It’s one thing to know that Richard III really was bludgeoned to death after losing his mount — just as Shakespeare described. It’s another to see the evidence come to light in real time more than 500 years later.
But there it is, a mark on the inside of his skull. The mark lines up with a big hole in the skull and damage to the spine, and suggests the last king from the House of York was killed when something hard and pointy was thrust up through the base of his skull and into his brain.
The University of Leicester, which has a team examining the bones dug up from under a parking lot in 2012, released a video Thursday showing the moment of discovery.
"It was one of those eureka moments,” says Guy Rutty of East Midlands Forensic Pathology Unit, who is shown pointing out the damage in the video.
"It was one of those eureka moments."
"Following the identification of a major sharp force trauma to the base of the skull, which was probably inflicted by a sword or the top spike of a bill or halberd, we were interested to determine the angle of the blow,” said osteologist (bone specialist) Jo Appleby, who’s been helping lead the investigation.
"During filming, Professor Rutty noted a small traumatic lesion on the interior surface of the cranium, directly opposite the sharp force trauma. Careful examination showed that the two injuries lined up with one another, and also with an injury to Richard's first cervical vertebra,” Appleby added in a statement.
"The combination of all three injuries provided evidence for the direction of the injury and also the depth to which the weapon had penetrated the skull."
The researchers described their discovery in a scientific paper a few months ago but released the video in a second report in the Lancet medical journal.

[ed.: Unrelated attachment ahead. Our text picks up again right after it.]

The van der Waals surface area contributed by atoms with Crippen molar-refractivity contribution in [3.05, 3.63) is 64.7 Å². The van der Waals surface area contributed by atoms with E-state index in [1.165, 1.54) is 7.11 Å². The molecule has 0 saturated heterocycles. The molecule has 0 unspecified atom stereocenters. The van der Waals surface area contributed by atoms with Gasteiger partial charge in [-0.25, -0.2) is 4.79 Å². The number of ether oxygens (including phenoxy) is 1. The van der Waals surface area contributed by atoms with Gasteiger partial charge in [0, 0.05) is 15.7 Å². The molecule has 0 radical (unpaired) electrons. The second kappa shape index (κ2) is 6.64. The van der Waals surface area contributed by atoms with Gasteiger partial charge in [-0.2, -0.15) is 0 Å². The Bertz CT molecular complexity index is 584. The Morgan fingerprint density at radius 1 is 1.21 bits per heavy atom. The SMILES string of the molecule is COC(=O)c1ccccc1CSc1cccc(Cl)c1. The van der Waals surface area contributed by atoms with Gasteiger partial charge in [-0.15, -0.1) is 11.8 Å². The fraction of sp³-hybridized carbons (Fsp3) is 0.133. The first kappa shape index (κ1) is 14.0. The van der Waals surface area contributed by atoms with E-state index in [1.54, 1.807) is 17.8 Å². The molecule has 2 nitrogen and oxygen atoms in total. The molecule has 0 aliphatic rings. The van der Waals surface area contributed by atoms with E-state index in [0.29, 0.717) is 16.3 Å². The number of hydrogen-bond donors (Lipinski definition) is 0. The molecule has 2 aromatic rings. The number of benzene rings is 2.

"Using modern forensic examination, we have discovered that Richard's skeleton sustained 11 wounds at or near the time of his death - nine of them to the skull, which were clearly inflicted in battle. The injuries to the head suggest he had either removed or lost his helmet. The other two injuries that we found were to a rib and his pelvis,” Sarah Hainsworth, a professor of material engineering at the university.
"The combination of all three injuries provided evidence for the direction of the injury."
A sword, a halberd or other staff-like weapon probably was used to kill Richard III in 1485 at the Battle of Bosworth, the researchers say.
Richard's death helped end England's decades-long War of the Roses. Tales tell of an inglorious end, his corpse tossed on top of a horse, kicked and desecrated and eventually buried with little ceremony at Leicester's Greyfriars Church. But the church was destroyed and for centuries, historians didn't know exactly where his bones were laid.
An archeological excavation found a promising set of bones beneath a Leicester parking lot in 2012, and DNA testing confirmed that the bones were Richard's. Since then, researchers have been trying to glean as much as they could from the remains before next year's ceremonial reinterment in Leicester Cathedral.
The researchers have already reconstructed his face, determined he had blond hair and blue eyes and confirmed he suffered several conditions in life — including a case of scoliosis that affected his posture, but didn't make him out to be the gruesome hunchback Shakespeare described.